It is a strangely archaic material that is currently undergoing something of a renaissance: tamped concrete. It had its first heyday in the second half of the 19th and the early 20th century. Prior to the dawn of the age of reinforced concrete, tamped concrete could be processed by tradesmen using simple methods and was utilized above all for foundations and suspended ceilings. Where tamped concrete is brought to bear in walls, it has to be filled into the formwork in layers, with each layer being compressed by hand. The result: a clear striped pattern in the wall after it has hardened.
Peter Zumthor brought tamped concrete back into the limelight just under ten years ago with his now long since famous chapel Bruder-Klaus-Feldkapelle near the village of Wachendorf in the Eifel mountains. The concrete made using coarse aggregates lends the prismatic structure that rises up like a stele from the surrounding meadows and boasts an exterior that calls to mind geological strata. Now, Zumthor has returned to the material for his design for a villa in the county of Devon in southern England; indeed, he has placed even more emphasis on the striped appearance of the walls as a design element. Whereas in the chapel in the fields the materiality retreated visually behind the striking stereometric form of the structure, in the elongated bungalow it becomes the dominant feature. Here the dark, unsettled joint pattern across the walls resembles the veins in a slab of marble or the grain in a piece of wood. From close up, it lends the concrete an organic impression, as though it has grown. From a greater distance the irregularity disappears and the striped pattern looks like rustication. It may remind you of the beginnings of modern villa construction in the 15th century, or the country houses of the Medici, built in an attempt to recreate the Roman villa suburbana described by Vitruvius and Pliny. And naturally of Andrea Palladio, who succeeded in producing perhaps the most perfect formulation of this building style at the transition from Mannerism to Baroque. Like a cornice, the edge of the flat roof made of flawless reinforced concrete forms the upper end of the exterior walls. This contrast between the different appearances of the construction material, which could not be more extreme, demonstrates once again Zumthor’s outstanding sensitivity to material aesthetics.
Of course, in his villa Zumthor also addresses the issue of opening the architecture out towards the surrounding landscape. Having said that, we should be wary of talking of the building and countryside melding or of fluid transitions between the inside and outside, despite the large windows. The architect has framed the panes in strongly contoured metal and by no means exhausts the possibilities of filigree construction in this field today. In this way, Zumthor defines the view, as he does with almost all his buildings. His windows mark a sharp divide between house and landscape. In this regard too, his villa is closer to Palladio’s buildings than the pavilions by Mies van der Rohe, for instance.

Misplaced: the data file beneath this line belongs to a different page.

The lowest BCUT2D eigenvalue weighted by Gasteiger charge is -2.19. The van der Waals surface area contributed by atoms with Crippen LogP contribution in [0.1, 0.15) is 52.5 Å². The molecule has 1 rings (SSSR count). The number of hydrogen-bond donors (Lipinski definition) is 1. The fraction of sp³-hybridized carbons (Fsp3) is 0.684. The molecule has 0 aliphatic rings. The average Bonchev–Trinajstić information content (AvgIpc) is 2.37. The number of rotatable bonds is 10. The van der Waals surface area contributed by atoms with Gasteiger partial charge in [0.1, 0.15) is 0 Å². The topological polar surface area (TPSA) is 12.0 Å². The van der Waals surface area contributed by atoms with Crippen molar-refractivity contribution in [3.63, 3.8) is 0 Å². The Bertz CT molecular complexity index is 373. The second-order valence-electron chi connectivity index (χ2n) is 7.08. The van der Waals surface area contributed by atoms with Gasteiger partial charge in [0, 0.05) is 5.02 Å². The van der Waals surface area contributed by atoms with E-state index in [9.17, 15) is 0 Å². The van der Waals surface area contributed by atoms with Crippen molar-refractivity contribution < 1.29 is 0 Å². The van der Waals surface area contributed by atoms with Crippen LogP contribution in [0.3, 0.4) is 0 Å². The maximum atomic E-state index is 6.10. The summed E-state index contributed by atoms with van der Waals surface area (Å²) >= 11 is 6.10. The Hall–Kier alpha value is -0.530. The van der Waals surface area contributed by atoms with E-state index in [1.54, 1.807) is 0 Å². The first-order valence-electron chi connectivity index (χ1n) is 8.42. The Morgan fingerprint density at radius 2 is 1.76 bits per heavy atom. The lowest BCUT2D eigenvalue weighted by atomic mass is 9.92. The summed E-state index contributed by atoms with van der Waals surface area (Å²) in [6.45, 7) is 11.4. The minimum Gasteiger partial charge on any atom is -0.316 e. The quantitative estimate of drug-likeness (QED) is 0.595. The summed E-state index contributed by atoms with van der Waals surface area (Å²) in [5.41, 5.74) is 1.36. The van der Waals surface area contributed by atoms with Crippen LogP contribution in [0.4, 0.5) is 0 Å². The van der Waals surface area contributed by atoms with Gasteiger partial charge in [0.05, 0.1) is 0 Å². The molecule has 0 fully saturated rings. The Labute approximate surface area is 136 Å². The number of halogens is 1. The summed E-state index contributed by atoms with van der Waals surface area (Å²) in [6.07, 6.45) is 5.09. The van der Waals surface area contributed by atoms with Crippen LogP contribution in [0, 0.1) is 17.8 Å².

Incidentally, like the villa suburbana, Zumthor’s house is also not intended to be a permanent residence. It is a summer house, a place to relax – yet not for fixed occupants, but as a vacation home for hire for cultivated (and solvent) peace-seekers. The developer is the small but highly exclusive vacation home rental firm “Living Architecture”, which has already realized a whole raft of eye-catching buildings in the UK. From the very beginning the company, founded by Alain de Botton in 2006, strove to create extraordinarily high-grade architecture and offer it for vacation use. Alongside the enthusiasm for architecture, this was also always driven by an educational idea. The most recent building realized for Living Architecture, in addition to Zumthor’s house, is a structure by Jahn Pawson in Wales, in which the architect interprets postwar Scandinavian residential architecture in his very own style. With their minimalism, these two buildings are the antithesis of the brightly colored camp style of the vacation home built for Living Architecture by FAT Architecture and Greyson Perry in Essex in 2015.
Peter Zumthor is currently working on a far larger project, in which tamped concrete once again defines the exterior appearance. In 2017, he won the competition to build the extension for Fondation Beyeler in Basel. The exhibition building of the three-part architectural ensemble is set to underscore as a monolithic sculpture far more strongly than the house in Devon the solidity of the construction material, whereas the event pavilion will demonstrate a clear association with the bungalow in southern England. If the initial renderings are anything to go by, in Basel Zumthor will again give the tamped concrete a new guise, namely a more planar, more monochrome one – and thus demonstrate once more the myriad possibilities of this long-forgotten construction material.